Polling of US voters shows growing sympathy for Palestinians. But this week, the Senate couldn’t even bring itself to pass a modest measure to investigate whether Israel is using US aid to violate human rights.

Pro-Palestine protesters interrupt an October 31 Senate hearing where US secretary of defense Lloyd Austin and US secretary of state Antony Blinken were testifying. (Drew Angerer / Getty Images)

In 2024, the United States of America is still a pro-Israel country, though one where a large and growing segment of the public sympathizes with the Palestinian cause — particularly young people, Democrats, and progressives.

In the US Congress, meanwhile, support for Israel is near-lockstep and unconditional, and support for Palestinians a minority position, almost to the point of being fringe.

If you need convincing, just look at the latest Senate vote on Israel’s nearly unprecedented destruction of Gaza. Last month, Sen. Bernie Sanders (I-VT) put forward a modest measure that would invoke an existing US law that requires the State Department to look into whether or not a country getting US aid is following the laws of war, and apply it to Israel. Sanders’s measure finally came up for a vote earlier this week.

The resolution wouldn’t have cut US aid to Israel, though if the State Department had failed to put together a report in thirty days, the aid spigot would have automatically shut off. The most likely outcome would have been that the report would have been produced, at which point Congress would have voted on whether to continue sending more aid to Israel — a vote that, let’s face it, that probably would have gone Israel’s way regardless of what the State Department determined about Israel’s military campaign.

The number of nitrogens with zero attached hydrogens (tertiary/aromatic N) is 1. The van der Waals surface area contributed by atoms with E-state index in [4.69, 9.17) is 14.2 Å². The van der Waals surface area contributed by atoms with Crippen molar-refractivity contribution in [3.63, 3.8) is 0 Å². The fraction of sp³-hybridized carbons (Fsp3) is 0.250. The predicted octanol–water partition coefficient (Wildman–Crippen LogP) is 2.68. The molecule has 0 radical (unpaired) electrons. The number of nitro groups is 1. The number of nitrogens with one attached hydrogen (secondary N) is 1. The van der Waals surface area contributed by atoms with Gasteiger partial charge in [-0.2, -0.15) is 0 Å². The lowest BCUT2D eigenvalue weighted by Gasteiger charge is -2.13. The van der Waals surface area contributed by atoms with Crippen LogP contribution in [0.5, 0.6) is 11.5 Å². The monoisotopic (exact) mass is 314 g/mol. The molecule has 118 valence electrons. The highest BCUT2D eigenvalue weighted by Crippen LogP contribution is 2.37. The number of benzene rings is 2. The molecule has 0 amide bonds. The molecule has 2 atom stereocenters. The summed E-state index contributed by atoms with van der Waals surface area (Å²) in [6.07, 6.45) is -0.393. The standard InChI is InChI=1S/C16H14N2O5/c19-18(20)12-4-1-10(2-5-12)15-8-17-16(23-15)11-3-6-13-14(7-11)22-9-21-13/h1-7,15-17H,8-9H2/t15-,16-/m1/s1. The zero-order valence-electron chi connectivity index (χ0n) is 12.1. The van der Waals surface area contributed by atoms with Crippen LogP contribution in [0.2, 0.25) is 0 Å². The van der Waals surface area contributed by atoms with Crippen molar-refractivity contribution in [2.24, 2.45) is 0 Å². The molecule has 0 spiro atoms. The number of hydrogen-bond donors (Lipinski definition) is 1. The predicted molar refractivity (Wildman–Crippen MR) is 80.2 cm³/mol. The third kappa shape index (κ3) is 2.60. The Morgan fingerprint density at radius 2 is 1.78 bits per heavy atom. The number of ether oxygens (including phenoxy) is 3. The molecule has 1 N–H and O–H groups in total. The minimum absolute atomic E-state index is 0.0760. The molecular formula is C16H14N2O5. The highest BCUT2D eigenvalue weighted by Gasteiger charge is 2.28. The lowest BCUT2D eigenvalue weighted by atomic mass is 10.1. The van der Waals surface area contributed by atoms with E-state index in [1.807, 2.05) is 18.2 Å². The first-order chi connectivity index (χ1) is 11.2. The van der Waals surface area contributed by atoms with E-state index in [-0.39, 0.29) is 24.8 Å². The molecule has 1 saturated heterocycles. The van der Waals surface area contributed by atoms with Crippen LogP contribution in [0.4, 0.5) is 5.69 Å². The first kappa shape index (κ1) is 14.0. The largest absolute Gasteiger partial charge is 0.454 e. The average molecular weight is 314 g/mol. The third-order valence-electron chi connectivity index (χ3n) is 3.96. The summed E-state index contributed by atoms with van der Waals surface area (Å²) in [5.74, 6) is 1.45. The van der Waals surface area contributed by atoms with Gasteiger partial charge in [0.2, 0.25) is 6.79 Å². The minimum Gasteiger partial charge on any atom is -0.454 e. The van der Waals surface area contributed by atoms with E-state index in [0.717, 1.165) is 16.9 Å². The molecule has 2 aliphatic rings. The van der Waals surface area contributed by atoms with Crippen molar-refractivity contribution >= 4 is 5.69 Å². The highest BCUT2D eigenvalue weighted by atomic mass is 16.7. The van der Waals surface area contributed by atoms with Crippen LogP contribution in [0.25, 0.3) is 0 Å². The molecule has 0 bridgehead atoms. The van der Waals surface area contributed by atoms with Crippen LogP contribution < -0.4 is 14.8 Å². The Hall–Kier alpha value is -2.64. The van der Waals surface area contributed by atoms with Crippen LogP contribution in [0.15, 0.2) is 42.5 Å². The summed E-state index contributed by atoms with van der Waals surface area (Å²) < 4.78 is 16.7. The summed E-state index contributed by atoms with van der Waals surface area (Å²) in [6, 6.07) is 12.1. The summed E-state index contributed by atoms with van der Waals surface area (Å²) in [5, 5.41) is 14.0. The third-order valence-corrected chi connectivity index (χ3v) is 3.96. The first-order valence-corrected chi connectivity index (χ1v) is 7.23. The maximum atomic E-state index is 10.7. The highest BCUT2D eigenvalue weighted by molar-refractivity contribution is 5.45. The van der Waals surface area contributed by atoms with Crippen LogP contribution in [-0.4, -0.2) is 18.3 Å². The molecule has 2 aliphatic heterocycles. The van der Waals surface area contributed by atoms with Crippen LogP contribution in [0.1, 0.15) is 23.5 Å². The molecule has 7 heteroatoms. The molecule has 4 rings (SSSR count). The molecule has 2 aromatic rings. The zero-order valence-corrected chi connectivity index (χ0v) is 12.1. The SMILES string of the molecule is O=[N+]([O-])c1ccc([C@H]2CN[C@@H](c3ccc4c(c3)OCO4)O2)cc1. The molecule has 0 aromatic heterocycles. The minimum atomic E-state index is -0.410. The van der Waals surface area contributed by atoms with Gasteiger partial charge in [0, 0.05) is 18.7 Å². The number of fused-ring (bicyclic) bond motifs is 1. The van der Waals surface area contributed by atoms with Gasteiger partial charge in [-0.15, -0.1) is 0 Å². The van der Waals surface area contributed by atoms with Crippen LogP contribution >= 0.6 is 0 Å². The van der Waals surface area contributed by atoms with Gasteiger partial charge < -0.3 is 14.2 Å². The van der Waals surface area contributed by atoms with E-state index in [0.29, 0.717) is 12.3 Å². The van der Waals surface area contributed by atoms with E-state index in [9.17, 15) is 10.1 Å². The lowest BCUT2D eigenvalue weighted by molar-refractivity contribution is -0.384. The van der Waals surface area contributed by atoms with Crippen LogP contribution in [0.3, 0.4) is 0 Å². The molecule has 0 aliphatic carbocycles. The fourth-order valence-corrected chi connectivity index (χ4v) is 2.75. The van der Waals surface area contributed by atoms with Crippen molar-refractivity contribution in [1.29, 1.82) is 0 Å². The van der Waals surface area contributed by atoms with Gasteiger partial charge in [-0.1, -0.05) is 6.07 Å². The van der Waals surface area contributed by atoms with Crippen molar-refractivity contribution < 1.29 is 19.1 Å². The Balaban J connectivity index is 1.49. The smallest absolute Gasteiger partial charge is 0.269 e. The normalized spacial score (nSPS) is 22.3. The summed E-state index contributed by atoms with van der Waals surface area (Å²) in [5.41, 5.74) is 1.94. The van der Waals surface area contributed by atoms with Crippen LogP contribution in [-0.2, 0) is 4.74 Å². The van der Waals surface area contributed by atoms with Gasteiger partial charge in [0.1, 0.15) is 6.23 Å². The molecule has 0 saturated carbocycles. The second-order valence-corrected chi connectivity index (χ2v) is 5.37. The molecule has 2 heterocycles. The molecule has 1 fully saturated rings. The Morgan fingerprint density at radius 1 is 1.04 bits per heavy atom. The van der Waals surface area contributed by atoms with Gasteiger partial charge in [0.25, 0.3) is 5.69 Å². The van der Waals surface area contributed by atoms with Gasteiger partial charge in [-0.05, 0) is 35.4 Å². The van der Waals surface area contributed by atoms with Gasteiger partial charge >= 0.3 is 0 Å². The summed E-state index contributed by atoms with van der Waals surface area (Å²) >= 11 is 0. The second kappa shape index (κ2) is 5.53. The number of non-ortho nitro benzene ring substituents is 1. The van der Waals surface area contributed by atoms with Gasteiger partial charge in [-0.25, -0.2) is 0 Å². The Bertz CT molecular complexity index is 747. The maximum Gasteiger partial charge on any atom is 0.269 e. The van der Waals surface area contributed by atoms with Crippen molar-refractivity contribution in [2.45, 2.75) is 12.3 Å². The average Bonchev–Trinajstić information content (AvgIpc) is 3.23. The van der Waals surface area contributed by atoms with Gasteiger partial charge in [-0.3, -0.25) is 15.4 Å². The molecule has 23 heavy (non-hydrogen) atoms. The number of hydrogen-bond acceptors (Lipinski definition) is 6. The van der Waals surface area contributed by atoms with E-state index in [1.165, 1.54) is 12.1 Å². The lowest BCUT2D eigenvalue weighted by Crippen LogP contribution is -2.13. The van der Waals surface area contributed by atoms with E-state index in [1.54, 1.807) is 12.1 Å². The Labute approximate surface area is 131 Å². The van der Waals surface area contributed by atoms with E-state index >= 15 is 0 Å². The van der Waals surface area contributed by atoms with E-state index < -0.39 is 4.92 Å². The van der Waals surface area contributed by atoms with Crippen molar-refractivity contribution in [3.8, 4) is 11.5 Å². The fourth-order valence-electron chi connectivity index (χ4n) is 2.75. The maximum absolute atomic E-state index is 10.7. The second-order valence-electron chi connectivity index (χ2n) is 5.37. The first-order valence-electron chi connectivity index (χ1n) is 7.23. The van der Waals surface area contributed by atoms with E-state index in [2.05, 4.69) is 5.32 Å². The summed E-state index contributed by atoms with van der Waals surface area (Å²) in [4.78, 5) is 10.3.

Nevertheless, the bill was nixed in the Senate by an overwhelming 72-11, with seventeen senators abstaining. All but two who voted for the measure — Sanders himself, and Republican Sen. Rand Paul — were Democrats. Opponents like Sen. Ben Cardin (D-MD) charged that the bill “would show a division between Israel and the U.S.”

To put that into percentage terms, 72 percent of the Senate is against having the US government simply investigate whether its aid is being used to carry out human rights abuses, a charge Washington regularly lobs at its adversaries to justify escalating hostilities or carrying out military action against them, and which US politicians perpetually cast themselves as protecting the world against. A mere 11 percent of the Senate thinks the United States should verify that it’s not enabling Israeli war crimes.

To break that down along partisan lines, just 19 percent of Senate Democrats voted for this mild check on Israeli war crimes, with 77 percent voting nay. For Republicans, those figures were only 2 percent and 67 percent, respectively.

Now compare that to recent polling on US opinion about the Gaza war — this survey, for instance, commissioned by the American Arab Institute (AAI) and the Rainbow PUSH Coalition and conducted at the start of this month. The poll found that a plurality of 42 percent think US policy should be balanced between Israeli and Palestinian needs, and that the American public believes the United States should strive to be an honest broker between the two, by a ratio of 57 to 26 percent.

By just about anyone’s definition, making sure that the assistance you give one of the parties in a conflict isn’t being used to violate the human rights of the other would count as a “balanced” approach and “being an honest broker.”

The survey also asked specifically whether the US military assistance to Israel should come with absolutely no strings attached while Palestinian civilians are being put at risk. The answer? No, by a ratio of 51 to 26 percent. That same portion of respondents also agreed with objections to president Joe Biden’s leapfrogging of Congress to send Israel weapons in December, while another plurality, this time of 41 percent, said the United States should think about cutting or putting conditions on the billions of dollars of US aid Israel gets annually.